We sent Beth Wells along to the heart of London to discover more about a certain ‘superfood’ – one that’s used by millions every day for their breakfast, in desserts and meals. But this type is thought to be the top pick and health-lovers pay a lot for it. What are we talking about? Manuka honey, of course.
For many years I’ve been eating Manuka honey without really investigating what’s so special about it, so I was delighted to be able to attend the ‘Get Sticky at Brunch’ event hosted by Comvita at Tibits this morning.
Comvita is New Zealand’s leading producer of Manuka Honey, and adheres to strict quality guidelines. Many other UK suppliers have varying (and often bewildering) standards, putting the onus on the consumer to do the research. Comvita products are labelled with the UMF® trade mark, which denotes that it is traceable from hive to shelf, and is quality controlled. To be awarded the UMF® grading, honey must contain Manuka, and have the presence of DHA (dihydroxyacetone), leptosperin, and methylglyoxal. These scrabble board winners respectively act as a natural skin tanning (and therefore protection) agent, a natural chemical only present in Manuka (and therefore an indicator of its authenticity), and a detoxifier.
The discovery of Manuka honey was one of those happy accidents that turned into a success story. It was back in the 1970s when New Zealand farmers noticed that their cattle grazing on the Manuka flowers were much healthier than other cows, where this ‘weed’ wasn’t prevalent.
Investigation into the health benefits revealed that this unassuming plant had excellent prebiotic and antibacterial properties, helping wounds to heal more quickly, aiding indigestion, easing sore throats, and boosting overall immunity. Honey made from these flowers was therefore exceptionally beneficial, and since they only grow in New Zealand, and only flower for up to six weeks a year, it became highly prized.
Resident Tibits chef Leo demonstrated a number of dishes that can be made using this rare treasure. We started with a delicious breakfast of Greek yoghurt with muesli, fresh figs, flaked almonds, and a generous drizzling of Manuka honey.
The yoghurt was exceptionally light and fluffy, and, combined with the refreshing flavour of the figs, and the soothing warmth of the honey, it was a very welcome ‘feel good’ start to the morning. Muesli was used instead of granola so that the dish wasn’t too sweet, and I found the balance just right. We also had the option to sprinkle on some Comvita bee pollen, which added another level of delicate crunchiness.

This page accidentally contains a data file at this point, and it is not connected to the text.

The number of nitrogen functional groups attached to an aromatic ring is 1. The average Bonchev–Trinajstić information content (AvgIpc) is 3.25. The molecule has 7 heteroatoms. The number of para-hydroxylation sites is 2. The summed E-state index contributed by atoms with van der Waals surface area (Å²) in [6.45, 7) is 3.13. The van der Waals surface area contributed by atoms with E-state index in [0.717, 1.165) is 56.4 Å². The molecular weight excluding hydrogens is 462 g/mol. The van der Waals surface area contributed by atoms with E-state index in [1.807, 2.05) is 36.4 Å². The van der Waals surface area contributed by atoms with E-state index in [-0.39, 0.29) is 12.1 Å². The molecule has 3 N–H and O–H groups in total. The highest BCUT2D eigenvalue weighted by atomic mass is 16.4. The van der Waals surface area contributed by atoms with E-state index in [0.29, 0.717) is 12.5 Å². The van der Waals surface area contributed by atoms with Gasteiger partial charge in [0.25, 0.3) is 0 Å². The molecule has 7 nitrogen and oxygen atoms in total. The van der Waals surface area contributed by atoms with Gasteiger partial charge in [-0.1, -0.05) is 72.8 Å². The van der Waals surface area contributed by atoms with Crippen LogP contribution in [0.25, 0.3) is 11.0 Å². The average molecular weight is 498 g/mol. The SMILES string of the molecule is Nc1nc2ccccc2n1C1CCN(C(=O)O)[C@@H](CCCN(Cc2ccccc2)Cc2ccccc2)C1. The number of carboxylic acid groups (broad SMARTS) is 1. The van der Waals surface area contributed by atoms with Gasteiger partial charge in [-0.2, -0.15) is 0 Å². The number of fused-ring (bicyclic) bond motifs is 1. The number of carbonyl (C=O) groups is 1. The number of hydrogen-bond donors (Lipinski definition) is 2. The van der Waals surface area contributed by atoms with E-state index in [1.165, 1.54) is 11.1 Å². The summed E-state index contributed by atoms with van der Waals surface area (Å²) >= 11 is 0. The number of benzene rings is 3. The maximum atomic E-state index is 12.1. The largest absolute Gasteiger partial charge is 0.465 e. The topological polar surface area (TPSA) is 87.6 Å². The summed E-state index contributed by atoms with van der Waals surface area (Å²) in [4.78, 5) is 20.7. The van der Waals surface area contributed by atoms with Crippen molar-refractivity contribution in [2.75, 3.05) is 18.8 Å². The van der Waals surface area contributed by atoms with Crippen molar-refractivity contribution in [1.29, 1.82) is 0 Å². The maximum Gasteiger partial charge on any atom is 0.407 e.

Our next dish to sample was a dessert made from a coconut mousse encased in dark chocolate, with a honey drizzle. Despite my love of chocolate, I found this overpowering. The coconut mousse itself had a slightly granular texture that would have benefitted from some shaved coconut and perhaps some white and dark chocolate pieces instead of a whole case, to add variety to the texture. The honey combined well with the coconut – not a flavour pairing I would have normally considered.
Our final taster was a raspberry and blueberry smoothie, blended with a hearty dollop of the honey.
I’m a big fan of smoothies, so this was definitely a favourite! The unique flavour of Manuka honey really shone through here, and felt very soothing and warm on the throat. I wouldn’t normally have considered combining honey with acidic fruits like these, but it actually worked well, balancing the zingyness of the fruit with the mellow sweetness of the honey. Another ingredient you may add is Comvita’s Olive Leaf Extract. I didn’t sample this myself, but apparently it works well. Another use for this is to combine it with Comvita’s Apple Cider Vinegar to create a nutritious salad dressing.
As well as these culinary delights, Comvita also make beauty products, since Manuka honey is equally beneficial when applied externally to the skin. I sampled the hand moisturiser, which was unscented, and quickly absorbed. Not only does Manuka honey moisturise the surface of the skin, but it also promotes growth of skin cells in the base layers, so the more you use it, the better the condition of your skin. It is recommended to use Manuka honey with a 10+ factor if you are applying it directly on the skin, to get the best antibacterial benefit. A face pack should be applied for twenty minutes to allow the honey to work, and draw out impurities.
I found the event extremely informative and inspirational, and am certainly looking forward to experimenting with dishes of my own! In the past I have only served myself a spoonful of Manuka honey, in a very Mary Poppins medicinal way, but I’m now inspired to combine it with ingredients to create a whole variety of healthy treats. Remarkably, the healthy properties of Manuka honey are not destroyed by either light or heat. A lower grade is probably best for experimenting with hot food, as it is quite expensive.
The most fascinating discovery for me today was that of bee pollen. I had seen jars of it before, but never tasted it, or even knew how you could possibly use it. These tiny beads are ‘harvested’ from the bees by making hive entrances smaller, and have a slightly bitter flavour and crispiness to them that would compliment all manner of desserts. They are packed full of vitamins, and the more colours in the pot, the wider the variety of vitamins incorporated.
Another image that will stay with me is that the hives are slowly moved from the North to the South Island as the flowers gradually bloom from area to area. I wonder how disorienting that is for the bees to wake up with a new vista, and have to choreograph a new dance for their colony!
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